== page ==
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Manhattan Beach Keeps Outdoor Restaurant Space Open by Calling it ‘Public Seating’

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City officials have reclassified all outdoor dining areas as essentially park space, freeing them up for use by customers taking food away from restaurants

Outdoor dining ban
Diners in Manhattan Beach
Wally Skalij/Los Angeles Times via Getty Images
Farley Elliott is the Senior Editor at Eater LA and the author of Los Angeles Street Food: A History From Tamaleros to Taco Trucks. He covers restaurants in every form, from breaking news to the culture, people, and history that surrounds LA's dining landscape.

The South Bay city of Manhattan Beach has decided to offer a ‘creative’ solution to the current ban of on-site dining at restaurants across Southern California. While the city does not have its own public health department to make localized decisions about on-site dining (which, regardless, would be superseded by today’s new regional ban from state officials), officials there do have jurisdiction over things like public right of way and park space. And so, Manhattan Beach has designated all outdoor dining areas as “public seating,” making them open and available to all — and that includes people who want to eat.

Per the new public directive, sent out last week by city manager Bruce Moe:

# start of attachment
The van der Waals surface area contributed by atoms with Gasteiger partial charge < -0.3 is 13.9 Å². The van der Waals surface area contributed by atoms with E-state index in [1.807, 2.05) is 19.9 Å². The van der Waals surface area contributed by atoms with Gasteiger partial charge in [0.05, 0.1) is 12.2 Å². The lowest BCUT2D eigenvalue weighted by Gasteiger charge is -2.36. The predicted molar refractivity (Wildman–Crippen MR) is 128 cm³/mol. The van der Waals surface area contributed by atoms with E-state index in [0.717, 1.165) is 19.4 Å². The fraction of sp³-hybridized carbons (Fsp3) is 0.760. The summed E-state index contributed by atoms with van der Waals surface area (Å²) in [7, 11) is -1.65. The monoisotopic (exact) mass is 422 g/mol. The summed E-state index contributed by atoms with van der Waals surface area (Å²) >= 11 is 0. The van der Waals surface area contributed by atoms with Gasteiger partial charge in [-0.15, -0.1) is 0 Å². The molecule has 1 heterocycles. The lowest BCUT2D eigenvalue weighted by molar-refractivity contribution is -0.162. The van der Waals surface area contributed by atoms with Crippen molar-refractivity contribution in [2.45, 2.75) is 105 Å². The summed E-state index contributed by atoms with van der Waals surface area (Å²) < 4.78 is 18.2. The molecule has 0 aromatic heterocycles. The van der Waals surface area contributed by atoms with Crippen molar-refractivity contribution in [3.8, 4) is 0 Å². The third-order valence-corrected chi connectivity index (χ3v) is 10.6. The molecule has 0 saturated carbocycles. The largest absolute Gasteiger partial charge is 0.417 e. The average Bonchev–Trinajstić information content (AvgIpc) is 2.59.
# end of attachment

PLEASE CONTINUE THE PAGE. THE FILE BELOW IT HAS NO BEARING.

The City has repurposed outdoor dining areas as public seating areas to encourage patrons to support the local business community while providing a socially distant and safe place to relax and enjoy the holiday shopping experience. The public can now use spaces previously allocated for outdoor dining and retail areas during the pandemic.

Because of the new on-site dining restrictions, restaurants are required (for at least the next three weeks, if not longer) to offer takeout and delivery only, meaning there will be no staff or reservation system to oversee table seating in public right of ways, but the intention here is to still allow diners to eat their food, unmasked in public, after buying from a nearby business. Public health officials have repeatedly said that being unmasked in public is considered a high risk activity for community spread of the coronavirus; just yesterday, new daily countywide COVID-19 case totals grew to over 10,500.

The announcement, made late last week, also notes that these spaces are to be closed for use from 10 p.m. to 7:30 a.m. daily, and that “users of the areas should sanitize tables after each use.” And despite a Los Angeles County Department of Public Health ban which specifies that “chairs and tables should be removed from outdoor spaces or clearly marked as restricted,” mayor Suzanne Hadley told The Daily Breeze that the city is “confident our new outdoor seating areas comply with current LA County guidelines.”

Such a setup has had limited success in other areas, with Heroic Italian attempting a similar setup in Santa Monica, only to be given a citation. Regardless, the Breeze report says that other cities, including Redondo Beach, are considering taking a similar stab at a workaround.